May 10, 2012
First, we had banks that were too big to fail. Now, we have government that’s too big to control. That’s the label House Republicans slapped on the Department of Health and Human Services on Wednesday during a hearing on the agency’s spending.
GOP members of the Energy and Commerce Committee’s oversight subcommittee took turns shredding HHS spending on international travel, the agency’s growing payroll, funds purportedly used for spaying and neutering dogs, and decisions to ignore Government Accountability Office recommendations to eliminate ineffective programs.
“It does appear that HHS is now too big to control,” said Rep. Marsha Blackburn (R-Tenn.). “It is very evident to us that you are too big to manage. You are too unwieldy. … You are spending money in ways that you ought not to be spending it.”
Norris Cochran, deputy assistant secretary of budget for the HHS, told committee members sharp increases in the number of full-time employees within the agency in recent years are largely attributable to ramped-up staffing at the Food and Drug Administration and the Indian Health Service. He also described efforts to eliminate paper files and consolidate data-collection functions of the FDA and the Centers for Disease Control and Prevention.
Not mentioned in that discussion was the creation of the Center for Consumer Information and Insurance Oversight—the agency the HHS set up to implement the health reform law. A pair of GAO employees, seated alongside Cochran, described offering a slate of recommendations to the HHS to save billions of dollars. Some, they said, have gone unheeded. “There’s always more to do,” said Carolyn Yocom, GAO healthcare director.
Democrats on the subcommittee used the hearing to tout provisions of the health reform law they said helped the HHS crack down on Medicare fraud and to reject a Republican budget they argue would gut safety-net programs.
Republicans spent the two-hour hearing on a litany of complaints, hitting the HHS on everything from high salaries to travel expenses. The panel’s chairman, Rep. Cliff Stearns (R-Fla.), pointed out that 90 of the 100 highest-paid civil servants work for the agency.
Although Rep. Jan Schakowsky (D-Ill.) noted that the agency’s travel budget had decreased from its level during the Bush administration, Rep. Joe Barton (R-Texas) wondered whether international travel within the agency—$65 million in 2011—could be trimmed by inviting foreign officials to the United States “on their dime.”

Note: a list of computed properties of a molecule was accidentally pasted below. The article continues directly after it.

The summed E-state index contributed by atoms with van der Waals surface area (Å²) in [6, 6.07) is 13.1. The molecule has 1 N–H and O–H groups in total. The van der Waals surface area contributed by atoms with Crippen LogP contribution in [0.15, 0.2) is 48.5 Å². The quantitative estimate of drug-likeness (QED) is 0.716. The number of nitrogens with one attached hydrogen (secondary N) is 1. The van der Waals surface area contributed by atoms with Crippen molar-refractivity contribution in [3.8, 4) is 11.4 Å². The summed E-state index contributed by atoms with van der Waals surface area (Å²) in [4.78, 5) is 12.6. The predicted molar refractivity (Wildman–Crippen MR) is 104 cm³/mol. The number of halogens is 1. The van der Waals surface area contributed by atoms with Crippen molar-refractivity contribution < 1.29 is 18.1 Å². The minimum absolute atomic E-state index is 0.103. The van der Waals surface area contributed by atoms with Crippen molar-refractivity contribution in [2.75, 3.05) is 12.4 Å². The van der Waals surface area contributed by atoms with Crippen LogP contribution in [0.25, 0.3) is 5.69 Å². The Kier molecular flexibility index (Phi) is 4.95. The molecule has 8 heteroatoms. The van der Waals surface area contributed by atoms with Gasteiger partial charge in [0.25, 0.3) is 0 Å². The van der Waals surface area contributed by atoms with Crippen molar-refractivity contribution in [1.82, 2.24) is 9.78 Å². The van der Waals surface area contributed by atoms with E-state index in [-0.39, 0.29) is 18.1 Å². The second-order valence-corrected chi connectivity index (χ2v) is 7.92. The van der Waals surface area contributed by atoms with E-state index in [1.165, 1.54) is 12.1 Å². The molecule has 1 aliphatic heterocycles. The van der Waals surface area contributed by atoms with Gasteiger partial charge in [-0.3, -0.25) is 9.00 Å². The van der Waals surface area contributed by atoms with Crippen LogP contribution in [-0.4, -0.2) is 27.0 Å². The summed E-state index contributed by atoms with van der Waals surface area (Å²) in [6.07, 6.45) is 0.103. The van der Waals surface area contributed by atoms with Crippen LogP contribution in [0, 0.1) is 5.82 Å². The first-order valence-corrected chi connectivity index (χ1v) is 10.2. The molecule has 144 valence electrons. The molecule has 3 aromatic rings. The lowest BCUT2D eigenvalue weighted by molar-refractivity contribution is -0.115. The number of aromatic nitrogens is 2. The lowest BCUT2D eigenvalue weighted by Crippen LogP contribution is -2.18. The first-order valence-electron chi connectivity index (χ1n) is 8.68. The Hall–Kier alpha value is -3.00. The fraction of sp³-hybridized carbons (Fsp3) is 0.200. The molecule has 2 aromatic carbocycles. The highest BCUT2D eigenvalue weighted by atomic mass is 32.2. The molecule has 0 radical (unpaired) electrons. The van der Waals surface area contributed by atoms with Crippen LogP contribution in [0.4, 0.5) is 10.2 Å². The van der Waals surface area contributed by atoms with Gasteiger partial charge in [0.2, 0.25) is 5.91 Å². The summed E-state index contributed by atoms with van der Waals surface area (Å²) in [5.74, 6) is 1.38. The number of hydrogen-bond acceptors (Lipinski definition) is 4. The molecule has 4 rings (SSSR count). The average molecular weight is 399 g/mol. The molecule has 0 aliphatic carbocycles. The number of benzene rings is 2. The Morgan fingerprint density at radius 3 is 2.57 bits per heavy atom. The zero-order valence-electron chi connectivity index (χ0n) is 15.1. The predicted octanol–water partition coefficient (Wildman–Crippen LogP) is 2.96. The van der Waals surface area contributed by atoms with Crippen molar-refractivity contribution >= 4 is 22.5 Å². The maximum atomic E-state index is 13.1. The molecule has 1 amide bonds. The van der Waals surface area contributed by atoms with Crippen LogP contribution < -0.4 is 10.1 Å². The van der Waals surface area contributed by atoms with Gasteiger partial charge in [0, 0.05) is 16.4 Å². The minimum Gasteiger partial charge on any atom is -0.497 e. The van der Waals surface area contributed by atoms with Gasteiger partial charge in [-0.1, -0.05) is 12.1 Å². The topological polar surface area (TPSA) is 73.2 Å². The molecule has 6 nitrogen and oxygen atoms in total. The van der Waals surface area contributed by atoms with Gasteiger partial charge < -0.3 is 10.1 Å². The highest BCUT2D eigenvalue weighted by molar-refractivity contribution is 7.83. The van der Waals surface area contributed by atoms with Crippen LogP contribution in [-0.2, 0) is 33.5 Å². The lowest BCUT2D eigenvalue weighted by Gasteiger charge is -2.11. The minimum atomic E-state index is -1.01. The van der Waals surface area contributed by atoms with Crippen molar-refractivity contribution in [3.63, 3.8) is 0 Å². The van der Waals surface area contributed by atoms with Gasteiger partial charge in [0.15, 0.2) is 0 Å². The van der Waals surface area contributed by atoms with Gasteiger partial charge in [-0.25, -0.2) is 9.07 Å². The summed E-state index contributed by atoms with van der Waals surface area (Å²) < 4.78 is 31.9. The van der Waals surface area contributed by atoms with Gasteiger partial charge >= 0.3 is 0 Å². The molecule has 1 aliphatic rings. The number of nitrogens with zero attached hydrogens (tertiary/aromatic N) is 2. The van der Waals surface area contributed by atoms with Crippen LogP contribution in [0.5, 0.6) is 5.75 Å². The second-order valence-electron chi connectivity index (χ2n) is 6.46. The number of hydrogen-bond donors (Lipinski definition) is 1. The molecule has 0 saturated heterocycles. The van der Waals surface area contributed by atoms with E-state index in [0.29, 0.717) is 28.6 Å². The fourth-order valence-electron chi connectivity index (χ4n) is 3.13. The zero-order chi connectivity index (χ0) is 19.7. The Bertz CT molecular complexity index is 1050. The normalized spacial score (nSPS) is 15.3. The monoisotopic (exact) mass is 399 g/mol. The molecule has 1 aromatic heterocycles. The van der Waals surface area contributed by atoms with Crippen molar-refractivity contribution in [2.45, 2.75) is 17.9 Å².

“We’ve all seen the reports in the last several months about some of these abuses of public funds—the GSA, their trips to Las Vegas, the Secret Service and their escapades down in South America,” he said. “We all hope those are exceptions and not the rule. But I look at HHS, and … it’s an agency that’s almost uncontrollable.”
Cochran deflected some of the Republicans’ most pointed questions. Asked why the agency had opted to ignore a recommendation to end a Medicare Advantage quality bonus program the GAO described as unlikely to produce “meaningful results,” Cochran said only the HHS “made a policy decision to continue that demonstration.”
Cochran also sidestepped repeated questions Wednesday about whether the Obama administration has a contingency plan if the Affordable Care Act is overturned by the Supreme Court. “The focus is on implementing current law,” he said, deflecting repeated questions by Rep. Michael Burgess (R-Texas).
Burgess appeared incredulous. “Your authority to pay providers under Medicare and Medicaid may evaporate on July 1, according to some AP reports. You’ve got to have some contingency,” he said. “This is the equivalent of taking the Fifth on this issue.”
Burgess also pressed Cochran on whether the agency will continue to prosecute fraud in the absence of the ACA. Cochran said the HHS and the Department of Justice will continue working but will lose stepped-up authority included in the healthcare law. “You wouldn’t grind to a halt,” Burgess responded. “Fraud enforcement is not going to go away.”
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